RINKER ON COLLECTIBLES — Column #1645
Copyright © Harry Rinker, LLC 2018
QUESTION: While visiting Renninger’s Market in Adamstown, Pennsylvania, I encountered a dealer selling two paintings by Antonio Romano. He is asking $350.00 each. Romano used the back of old framed prints and photographs as his canvas and returned his finished work to the period frame. The first is a side-profile, bust portrait of an Indian. The second is an “early” American map with a powder horn attached. The seller knew Romano and considered him a friend. I have several questions: (1) is $350.00 a fair price, (2) should I buy one or both if I decide to buy, and (3) what is your prediction about the long-term value of Romano’s work? – BN, Yellow House, PA, Email Question
ANSWER: Until I received your email, I had never heard of Antonio Romano, proof once again that one cannot know everything. An internet search provided the following information about Romano.
Antonio Romano is touted as a primitive modernist, a term very much open to interpretation. The bio on the American Designs website notes that he “developed a distinctive style combing modernism and narrative folk art, with an aura of surrealism and mystery. The influence of Man Ray, Giorgio De Chirio, the Indian purists, Paul Delvaux, and Rene Magrite is acknowledged….” Those familiar will gallery hype will recognize this as a two-word phrase associated with a male bovine and excrement.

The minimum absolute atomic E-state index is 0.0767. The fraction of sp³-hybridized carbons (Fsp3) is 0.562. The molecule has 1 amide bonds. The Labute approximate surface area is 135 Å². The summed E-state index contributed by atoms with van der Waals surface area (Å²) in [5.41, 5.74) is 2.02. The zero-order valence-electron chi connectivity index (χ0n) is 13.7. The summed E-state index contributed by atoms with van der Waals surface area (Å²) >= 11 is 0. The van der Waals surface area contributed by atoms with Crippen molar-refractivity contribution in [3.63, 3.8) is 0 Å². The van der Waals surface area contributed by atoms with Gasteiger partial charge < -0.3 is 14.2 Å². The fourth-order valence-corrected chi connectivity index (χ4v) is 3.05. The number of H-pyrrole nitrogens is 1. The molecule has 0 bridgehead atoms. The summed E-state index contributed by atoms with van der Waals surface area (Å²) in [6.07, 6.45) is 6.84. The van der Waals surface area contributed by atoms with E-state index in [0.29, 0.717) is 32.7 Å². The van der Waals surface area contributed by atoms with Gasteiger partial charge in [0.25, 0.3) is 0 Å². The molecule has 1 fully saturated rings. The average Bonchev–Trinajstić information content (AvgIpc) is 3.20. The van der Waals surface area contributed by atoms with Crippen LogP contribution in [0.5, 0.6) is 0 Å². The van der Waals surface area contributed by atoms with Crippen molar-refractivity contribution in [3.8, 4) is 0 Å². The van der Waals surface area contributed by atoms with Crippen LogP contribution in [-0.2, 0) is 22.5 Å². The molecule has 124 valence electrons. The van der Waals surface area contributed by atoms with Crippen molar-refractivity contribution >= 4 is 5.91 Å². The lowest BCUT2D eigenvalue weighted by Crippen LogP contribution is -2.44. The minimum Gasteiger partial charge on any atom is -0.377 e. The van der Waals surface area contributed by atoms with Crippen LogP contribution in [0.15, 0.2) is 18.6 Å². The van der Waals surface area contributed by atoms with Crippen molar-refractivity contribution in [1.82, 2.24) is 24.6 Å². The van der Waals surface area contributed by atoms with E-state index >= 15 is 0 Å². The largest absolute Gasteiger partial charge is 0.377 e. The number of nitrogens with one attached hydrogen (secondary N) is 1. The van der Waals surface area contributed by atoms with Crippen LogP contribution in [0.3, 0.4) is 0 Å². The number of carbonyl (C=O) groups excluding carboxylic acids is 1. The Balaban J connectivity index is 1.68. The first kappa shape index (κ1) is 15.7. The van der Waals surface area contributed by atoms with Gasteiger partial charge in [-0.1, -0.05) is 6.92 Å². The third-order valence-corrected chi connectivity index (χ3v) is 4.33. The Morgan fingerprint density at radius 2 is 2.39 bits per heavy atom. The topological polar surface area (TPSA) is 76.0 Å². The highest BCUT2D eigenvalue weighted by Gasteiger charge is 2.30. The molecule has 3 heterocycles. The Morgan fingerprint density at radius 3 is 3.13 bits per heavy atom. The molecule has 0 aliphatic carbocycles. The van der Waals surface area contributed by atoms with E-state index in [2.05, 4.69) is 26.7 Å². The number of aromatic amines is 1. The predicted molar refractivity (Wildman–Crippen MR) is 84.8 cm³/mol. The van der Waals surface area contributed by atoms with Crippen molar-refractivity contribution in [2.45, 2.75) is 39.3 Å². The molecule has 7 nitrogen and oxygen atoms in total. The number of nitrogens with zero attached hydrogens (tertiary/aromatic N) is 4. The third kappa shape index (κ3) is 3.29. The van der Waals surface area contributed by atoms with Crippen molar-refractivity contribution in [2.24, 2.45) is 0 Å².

Romano is a classically trained artist, meaning his work does not fit the technical definition of folk art even though his paintings utilize a folk art style. Romano, born in Italy in 1953 and educated at the School of Visual Arts in New York City, settled in New York in the 1980s. His frescos are found on the walls of several New York churches and restaurants. He also has had several showings at galleries in New York and its surrounds. I checked out the Mary Boone Gallery. When listing the notable artists that she represented and the detailed list of artists that exhibited at her gallery, the name of Antonio Romano is missing. Why am I not surprised? After his time in New York, he resided in Bordentown, New Jersey.
Artists need hooks to sell their work. Romano’s hook was applying his fresco technique to the back of “found” canvases. Focusing on historical images is another hook. Portraits of American Indians, rouges, and soldiers were his favorite subjects. His later work featured Wild West landscape and town scenes along with other “historical” subjects. The internet contains multiple examples of his work.
Researching the secondary market was a delight. On websites such as eBay, his work usually listed and sold (not in every instance) for under $300.00. A few optimistic eBay sellers asked in the $400.00 to $500.00 range. On the other hand, gallery asking prices ranged from the low to middle thousands. Of course, these prices reflect the perceived value associated with a gallery provenance and the ability of the gallery owner to hype anything and everything to the unknowledgeable nouveau riche.